(Source)

And

Foreigners are responsible for 30 per cent of index crime in Sabah, the Royal Commission of Inquiry (RCI) on illegal immigrants heard today amid a perceived spike in criminal offences. Sabah police chief Datuk Hamza Taib testified today that foreigners committed 15 per cent of index crimes against locals ― including violent crimes like murder, rape, robberies and theft ― and another 15 per cent against other foreigners.

(Source)

Well, it used to be the Indonesians (they still do but now we have also terrorists in the hit list), Bangladeshi (has some of them mysteriously ended up as Malaysian now?), Pakistanis (put some of them in the same line with Afghanis waling about in “pyjamas” – I wonder what they are doing here with very little skills, money and purpose), Nigerians “students” (somehow they had gone low profile after tighten of student visa procedures and crackdown by the authorities or had they?), Iranians (they still ruling the drug cartel in the country right?), Indians (same case with the Bangladeshi but once in a while they pop their head in the drug trafficking landscape) and to some small extent the Chinese and Taiwanese when it comes to scam, crime and social disorders and now Latin Americans have join the band-wagon and in a big way too.

Malaysia (aka Truly Asia) is very attractive to all foreigners who want to sample fine accommodations, travel, food, shopping, business, education and employment in this side of the world and at times we are willing to go that extra mile to compete with other tourists spots in region (namely Singapore, Thailand and Cambodia) for the same group of tourists. Unfortunately it also had attracted a good deal of the filth from Latin America. Perhaps we should start with the very basic question – what it makes Malaysia attractive to these Latin America criminals (taking queue from the KL CID chief statement that “Malaysia is being promoted as a choice destination for Latin Americans but for sinister reasons”).

Is it because there is a lack of care and enforcement at the various entries points to a point where even a green slimy Martian can slip in without any blink from the authorities? I don’t think so – after all the authorities did a splendid job banning PKR vice president Nurul Izzah Anwar from entering Sabah back in May 2013 (and that Australian MP too) – all in the name of security of course. Or is it because it is simply easier to commit crime in Malaysia and get away with it? The police force is evidentially stretched to its limits and it is unfortunate they cannot be at all places at the same time. And the fact that peace loving Malaysians are not living in fortresses manned by heavily armed guards makes it easier for these criminals to break into houses. Whatever the reason may be, it is clear that Malaysia have ended up as a beacon for these criminals – what we are going to do about it?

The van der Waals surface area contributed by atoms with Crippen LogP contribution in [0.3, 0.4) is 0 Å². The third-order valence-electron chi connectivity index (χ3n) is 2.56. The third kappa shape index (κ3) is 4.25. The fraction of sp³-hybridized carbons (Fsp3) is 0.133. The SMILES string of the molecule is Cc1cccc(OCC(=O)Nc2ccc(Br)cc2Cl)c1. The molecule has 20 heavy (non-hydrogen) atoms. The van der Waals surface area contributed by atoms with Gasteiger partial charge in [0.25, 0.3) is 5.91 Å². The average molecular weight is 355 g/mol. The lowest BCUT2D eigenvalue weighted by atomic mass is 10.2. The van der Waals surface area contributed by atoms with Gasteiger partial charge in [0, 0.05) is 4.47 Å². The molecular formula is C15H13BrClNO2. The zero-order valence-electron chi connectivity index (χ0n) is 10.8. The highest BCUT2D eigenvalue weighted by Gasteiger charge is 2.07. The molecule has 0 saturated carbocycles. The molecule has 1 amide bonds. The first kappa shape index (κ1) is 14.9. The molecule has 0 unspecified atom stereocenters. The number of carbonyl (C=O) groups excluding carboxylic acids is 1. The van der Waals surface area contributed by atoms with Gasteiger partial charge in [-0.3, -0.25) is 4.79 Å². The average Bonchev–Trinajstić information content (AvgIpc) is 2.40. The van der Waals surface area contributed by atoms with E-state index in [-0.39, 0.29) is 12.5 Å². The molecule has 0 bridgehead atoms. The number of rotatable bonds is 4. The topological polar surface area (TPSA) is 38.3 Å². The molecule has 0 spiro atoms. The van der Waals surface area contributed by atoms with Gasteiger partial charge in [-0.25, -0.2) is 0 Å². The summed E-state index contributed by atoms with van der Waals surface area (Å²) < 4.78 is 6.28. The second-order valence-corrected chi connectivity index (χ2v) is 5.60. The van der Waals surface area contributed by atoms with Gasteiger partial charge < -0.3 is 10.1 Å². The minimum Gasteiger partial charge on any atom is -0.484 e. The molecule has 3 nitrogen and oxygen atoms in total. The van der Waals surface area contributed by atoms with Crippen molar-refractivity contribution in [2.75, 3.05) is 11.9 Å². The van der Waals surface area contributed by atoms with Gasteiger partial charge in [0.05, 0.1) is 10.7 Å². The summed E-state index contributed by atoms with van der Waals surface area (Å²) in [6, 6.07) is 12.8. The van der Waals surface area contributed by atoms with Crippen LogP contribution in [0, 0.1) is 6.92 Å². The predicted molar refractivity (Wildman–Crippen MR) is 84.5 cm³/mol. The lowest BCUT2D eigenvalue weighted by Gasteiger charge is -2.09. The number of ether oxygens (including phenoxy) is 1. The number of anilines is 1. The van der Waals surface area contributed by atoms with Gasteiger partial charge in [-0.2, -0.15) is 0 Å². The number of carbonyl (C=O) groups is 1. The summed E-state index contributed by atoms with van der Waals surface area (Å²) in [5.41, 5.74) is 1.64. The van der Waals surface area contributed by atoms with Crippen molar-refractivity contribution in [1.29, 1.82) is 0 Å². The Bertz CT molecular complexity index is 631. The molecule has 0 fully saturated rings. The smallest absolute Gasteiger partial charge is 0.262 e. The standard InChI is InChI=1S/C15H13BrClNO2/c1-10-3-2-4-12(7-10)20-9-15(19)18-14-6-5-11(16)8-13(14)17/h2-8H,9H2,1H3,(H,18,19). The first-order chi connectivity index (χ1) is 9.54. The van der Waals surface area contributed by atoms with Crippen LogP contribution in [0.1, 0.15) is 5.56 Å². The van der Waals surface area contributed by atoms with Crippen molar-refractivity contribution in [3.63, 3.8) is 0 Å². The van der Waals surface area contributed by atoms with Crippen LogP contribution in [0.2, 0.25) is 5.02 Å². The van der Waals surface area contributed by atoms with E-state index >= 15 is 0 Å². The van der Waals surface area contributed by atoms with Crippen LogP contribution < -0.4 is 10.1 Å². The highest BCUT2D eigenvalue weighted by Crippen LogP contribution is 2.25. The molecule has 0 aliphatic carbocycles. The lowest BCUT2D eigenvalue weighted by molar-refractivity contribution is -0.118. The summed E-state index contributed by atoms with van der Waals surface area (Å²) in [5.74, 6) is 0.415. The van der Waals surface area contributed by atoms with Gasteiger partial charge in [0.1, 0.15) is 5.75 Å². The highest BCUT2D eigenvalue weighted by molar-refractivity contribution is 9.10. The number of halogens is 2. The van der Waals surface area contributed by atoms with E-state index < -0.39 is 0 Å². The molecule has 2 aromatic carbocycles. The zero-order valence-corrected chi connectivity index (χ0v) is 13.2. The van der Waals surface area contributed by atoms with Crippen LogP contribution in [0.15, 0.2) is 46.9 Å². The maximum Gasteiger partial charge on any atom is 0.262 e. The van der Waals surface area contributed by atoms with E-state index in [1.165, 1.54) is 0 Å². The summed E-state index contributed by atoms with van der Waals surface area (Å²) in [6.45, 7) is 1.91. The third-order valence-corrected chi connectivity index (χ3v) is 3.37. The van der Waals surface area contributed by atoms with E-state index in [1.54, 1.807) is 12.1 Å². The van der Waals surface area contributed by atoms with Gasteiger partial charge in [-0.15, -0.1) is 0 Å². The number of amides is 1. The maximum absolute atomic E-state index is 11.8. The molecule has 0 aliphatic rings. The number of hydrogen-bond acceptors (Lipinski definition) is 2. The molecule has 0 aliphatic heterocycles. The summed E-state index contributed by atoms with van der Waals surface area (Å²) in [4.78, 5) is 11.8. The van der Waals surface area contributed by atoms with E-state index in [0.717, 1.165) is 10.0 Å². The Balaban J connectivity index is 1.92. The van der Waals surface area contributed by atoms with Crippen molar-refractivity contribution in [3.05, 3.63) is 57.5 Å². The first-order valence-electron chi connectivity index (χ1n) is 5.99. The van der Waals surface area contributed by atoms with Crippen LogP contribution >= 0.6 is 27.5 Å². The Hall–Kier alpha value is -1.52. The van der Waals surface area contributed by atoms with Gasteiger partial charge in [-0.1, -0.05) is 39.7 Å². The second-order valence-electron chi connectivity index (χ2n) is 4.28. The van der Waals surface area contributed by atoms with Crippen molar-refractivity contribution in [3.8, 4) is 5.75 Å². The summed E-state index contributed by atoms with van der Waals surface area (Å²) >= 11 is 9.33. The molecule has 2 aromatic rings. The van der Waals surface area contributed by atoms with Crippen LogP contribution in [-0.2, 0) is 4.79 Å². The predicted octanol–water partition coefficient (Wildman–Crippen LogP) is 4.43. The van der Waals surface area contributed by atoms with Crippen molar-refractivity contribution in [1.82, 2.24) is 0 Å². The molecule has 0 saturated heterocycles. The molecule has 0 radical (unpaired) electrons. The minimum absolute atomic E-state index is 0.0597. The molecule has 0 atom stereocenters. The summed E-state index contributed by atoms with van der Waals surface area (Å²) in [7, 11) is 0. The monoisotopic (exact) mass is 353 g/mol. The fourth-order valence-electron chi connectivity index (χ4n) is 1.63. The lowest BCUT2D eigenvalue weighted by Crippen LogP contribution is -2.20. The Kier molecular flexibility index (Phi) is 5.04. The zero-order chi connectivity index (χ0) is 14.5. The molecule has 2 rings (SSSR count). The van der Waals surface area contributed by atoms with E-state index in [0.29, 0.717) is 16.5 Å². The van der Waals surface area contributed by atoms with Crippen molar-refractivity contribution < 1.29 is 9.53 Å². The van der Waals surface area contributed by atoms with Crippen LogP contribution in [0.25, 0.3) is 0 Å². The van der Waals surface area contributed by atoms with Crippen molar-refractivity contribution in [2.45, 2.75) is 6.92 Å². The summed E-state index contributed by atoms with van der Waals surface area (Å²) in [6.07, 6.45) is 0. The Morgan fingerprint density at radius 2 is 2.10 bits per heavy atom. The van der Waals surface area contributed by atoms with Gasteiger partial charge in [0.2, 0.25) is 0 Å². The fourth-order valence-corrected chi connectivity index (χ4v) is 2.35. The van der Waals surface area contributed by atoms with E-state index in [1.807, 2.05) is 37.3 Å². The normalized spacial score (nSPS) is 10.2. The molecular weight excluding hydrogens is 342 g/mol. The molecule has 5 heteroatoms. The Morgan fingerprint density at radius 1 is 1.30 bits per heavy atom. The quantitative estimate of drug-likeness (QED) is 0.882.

To be fair, I am sure the good people from the Immigration and the Police have been doing their job well enough to stop these criminals at track. Otherwise we would have been another Latin America country where criminal gang related shooting (we are coming to this already), drugs & human trafficking, violent robberies and kidnappings would have been a daily affair. Yes, we are hunting these criminals down but it is more of a reactive action than a proactive one. It is clear that we are not doing enough – we still having missing ATM machines and all fingers are pointing back to the Latin Americans.

There are still loopholes in the system we have not patched and thus foreign criminals are still able to slip in. We have yet to ban some people from some countries and only allowing them into the country only if they have a very strong credentials and very good reasons to be in the country (buggers wanting to learn English is NOT one of them!). With biometrics in place, why we are still having problems with forged documents – it is not easy to forge finger prints when it is done in front of the immigration officers. After all these criminals may have forged documents & false identities but the system would be intelligent enough to detect the same idiots if they are trying slip-in with another name and from another entry point. Are we giving these criminals the kid glove treatment just because they are foreigners (a case of misplaced inferiority where we think the foreigners are one notch better than the locals)?

But investigating, arresting and punishing the criminals is just one part of the action to stop the criminals in their tracks. Another starts at the very entrance point to the country. Officials who let these criminals in through corruption or recklessness should be flushed out and punished. A better system should be put in place to detect forged documents – biometrics coupled with the good wealth of databases from the various law enforcement agencies should be utilized to ensure no one enters the country with forged documents and identities and if they try to do so, they should be held up immediately for suspicion of committing crimes in the country. Repeated criminals should be charged with terrorism and any locals who help them with high treason.

As I have mentioned before, we can never tolerate anyone who come to this country and abuse the entry privileges, take our hospitality for granted, use this country as transit point for all kind of illegal activities, rob & cheat Malaysians at the same time and gain millions of ringgit from their illegal activities whilst continuing to show their middle finger to the law of the country. News should travel back to Latin America countries with the strongest message that Malaysia is a tough place for any criminals and it is not easy to get away with any crimes and where for more serious ones, mandatory death by hanging awaits them.